I searched for those plastic things you described, but there is just something in me that is being called by the shinny brass in the Lee Valley catalog. Thanks for the help, but it just like a moth to flame.


            Hi, My name is Phil...
            I am a tool junkie.
            I buy useless junk from catalogs....

            Comment


            • #7
              OK Phil, I know the drill --
              "Hi, Phil"
              Now, what are those 12 steps again?
              Sandy

              Comment


              • #8
                Originally posted by Gill
                Hi Phil

                Even with a good saw, I never rely on the guage when setting an angle. I always use a protractor.

                When it comes to repeating an angle, set your table at the desired angle and cut part way into a square block of wood. Then, when you try to establish the same angle again at a later date, you'll know you've got it right when the blade slots into the cut on the block.

                I don't know what the Lee Valley gadgets look like because the company's refusing to send it's new catalogue on a trans-Atlantic voyage until the new year. Disgraceful! I'm demonstrating my disgust by giving out tips that'll overcome the requirement for shiny brass gadgets .

                Gill

                Try this Gill:
                http://www.leevalley.com/wood/index.aspx?c=1
                Fred


                There's a fine line between woodworking and insanity, I'm just not sure which side of the line I'm on!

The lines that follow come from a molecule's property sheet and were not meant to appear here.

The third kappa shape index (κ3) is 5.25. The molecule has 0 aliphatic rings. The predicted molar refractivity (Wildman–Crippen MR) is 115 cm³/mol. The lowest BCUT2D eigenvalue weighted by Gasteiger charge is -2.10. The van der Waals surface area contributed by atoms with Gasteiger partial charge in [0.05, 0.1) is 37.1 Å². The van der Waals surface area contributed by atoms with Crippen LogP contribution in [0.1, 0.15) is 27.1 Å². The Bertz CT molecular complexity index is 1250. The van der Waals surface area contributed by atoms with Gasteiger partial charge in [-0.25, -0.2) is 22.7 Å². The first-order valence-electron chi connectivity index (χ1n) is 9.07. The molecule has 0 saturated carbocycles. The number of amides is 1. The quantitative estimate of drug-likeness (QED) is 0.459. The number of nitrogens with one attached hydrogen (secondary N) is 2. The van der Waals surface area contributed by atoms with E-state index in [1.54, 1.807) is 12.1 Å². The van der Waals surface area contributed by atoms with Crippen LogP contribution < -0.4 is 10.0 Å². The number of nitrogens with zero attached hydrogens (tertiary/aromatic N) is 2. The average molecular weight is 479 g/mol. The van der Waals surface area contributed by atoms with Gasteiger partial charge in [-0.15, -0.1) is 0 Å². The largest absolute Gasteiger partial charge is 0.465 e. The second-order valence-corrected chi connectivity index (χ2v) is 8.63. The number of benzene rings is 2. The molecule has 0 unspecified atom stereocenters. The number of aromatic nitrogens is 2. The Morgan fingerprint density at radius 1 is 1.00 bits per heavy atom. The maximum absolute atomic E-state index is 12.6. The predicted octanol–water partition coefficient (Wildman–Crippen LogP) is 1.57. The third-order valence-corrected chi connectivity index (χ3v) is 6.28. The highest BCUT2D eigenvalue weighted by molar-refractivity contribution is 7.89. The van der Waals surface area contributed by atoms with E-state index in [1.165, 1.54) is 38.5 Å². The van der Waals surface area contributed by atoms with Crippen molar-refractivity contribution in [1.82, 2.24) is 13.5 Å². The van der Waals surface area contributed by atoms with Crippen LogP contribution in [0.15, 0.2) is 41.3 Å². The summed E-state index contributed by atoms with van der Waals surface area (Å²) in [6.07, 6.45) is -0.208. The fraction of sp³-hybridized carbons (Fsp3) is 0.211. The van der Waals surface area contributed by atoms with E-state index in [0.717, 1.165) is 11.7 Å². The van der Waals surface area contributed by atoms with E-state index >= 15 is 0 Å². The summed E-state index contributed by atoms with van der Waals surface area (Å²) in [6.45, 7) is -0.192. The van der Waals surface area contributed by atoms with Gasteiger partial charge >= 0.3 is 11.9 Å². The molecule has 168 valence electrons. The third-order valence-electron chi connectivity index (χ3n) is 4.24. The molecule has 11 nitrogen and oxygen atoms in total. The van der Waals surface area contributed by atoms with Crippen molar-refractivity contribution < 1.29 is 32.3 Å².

Comment


                • #9
                  Originally posted by Gill
                  Hi Phil

                  Even with a good saw, I never rely on the guage when setting an angle. I always use a protractor.

                  Gill
                  But what do you do if your political and moral leanings are not protractor but anti-tractor. What should one do

                  Comment


                  • #10
                    Originally posted by Gill
                    Hi Phil
                    I don't know what the Lee Valley gadgets look like because the company's refusing to send it's new catalogue on a trans-Atlantic voyage until the new year. Gill
                    Gill, I just ordered thier wood and Gadget Supplementals. If you want them, send me your mailing address, and when they come in I'll ship them to you.

                    -Grizz

                    Comment


                    • #11
                      Here am I, trying to save a few pennies, and what support do I get?

                      There are some baaaaaaaaad people on this forum!



                      Gill
                      There is no opinion, however absurd, which men will not readily embrace as soon as they can be brought to the conviction that it is readily adopted.
                      (Schopenhauer, Die Kunst Recht zu Behalten)

                      Comment